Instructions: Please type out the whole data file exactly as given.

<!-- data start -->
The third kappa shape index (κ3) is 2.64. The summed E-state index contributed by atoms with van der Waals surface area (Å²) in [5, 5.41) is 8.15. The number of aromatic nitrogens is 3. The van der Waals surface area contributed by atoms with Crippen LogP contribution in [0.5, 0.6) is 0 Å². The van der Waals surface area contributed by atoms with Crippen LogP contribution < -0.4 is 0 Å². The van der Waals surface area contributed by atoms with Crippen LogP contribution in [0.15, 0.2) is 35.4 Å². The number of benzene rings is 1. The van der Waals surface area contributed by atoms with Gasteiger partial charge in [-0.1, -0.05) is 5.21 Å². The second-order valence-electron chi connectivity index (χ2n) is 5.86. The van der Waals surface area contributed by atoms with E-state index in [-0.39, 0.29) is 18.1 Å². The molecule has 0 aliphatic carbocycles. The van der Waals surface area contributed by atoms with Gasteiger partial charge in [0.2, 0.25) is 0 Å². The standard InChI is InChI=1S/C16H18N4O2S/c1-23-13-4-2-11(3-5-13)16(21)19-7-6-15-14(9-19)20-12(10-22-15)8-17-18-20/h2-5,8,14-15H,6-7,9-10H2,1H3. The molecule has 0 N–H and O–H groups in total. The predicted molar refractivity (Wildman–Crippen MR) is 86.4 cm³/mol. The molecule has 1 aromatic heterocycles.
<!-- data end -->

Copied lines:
The third kappa shape index (κ3) is 2.64. The summed E-state index contributed by atoms with van der Waals surface area (Å²) in [5, 5.41) is 8.15. The number of aromatic nitrogens is 3. The van der Waals surface area contributed by atoms with Crippen LogP contribution in [0.5, 0.6) is 0 Å². The van der Waals surface area contributed by atoms with Crippen LogP contribution < -0.4 is 0 Å². The van der Waals surface area contributed by atoms with Crippen LogP contribution in [0.15, 0.2) is 35.4 Å². The number of benzene rings is 1. The van der Waals surface area contributed by atoms with Gasteiger partial charge in [-0.1, -0.05) is 5.21 Å². The second-order valence-electron chi connectivity index (χ2n) is 5.86. The van der Waals surface area contributed by atoms with E-state index in [-0.39, 0.29) is 18.1 Å². The molecule has 0 aliphatic carbocycles. The van der Waals surface area contributed by atoms with Gasteiger partial charge in [0.2, 0.25) is 0 Å². The standard InChI is InChI=1S/C16H18N4O2S/c1-23-13-4-2-11(3-5-13)16(21)19-7-6-15-14(9-19)20-12(10-22-15)8-17-18-20/h2-5,8,14-15H,6-7,9-10H2,1H3. The molecule has 0 N–H and O–H groups in total. The predicted molar refractivity (Wildman–Crippen MR) is 86.4 cm³/mol. The molecule has 1 aromatic heterocycles.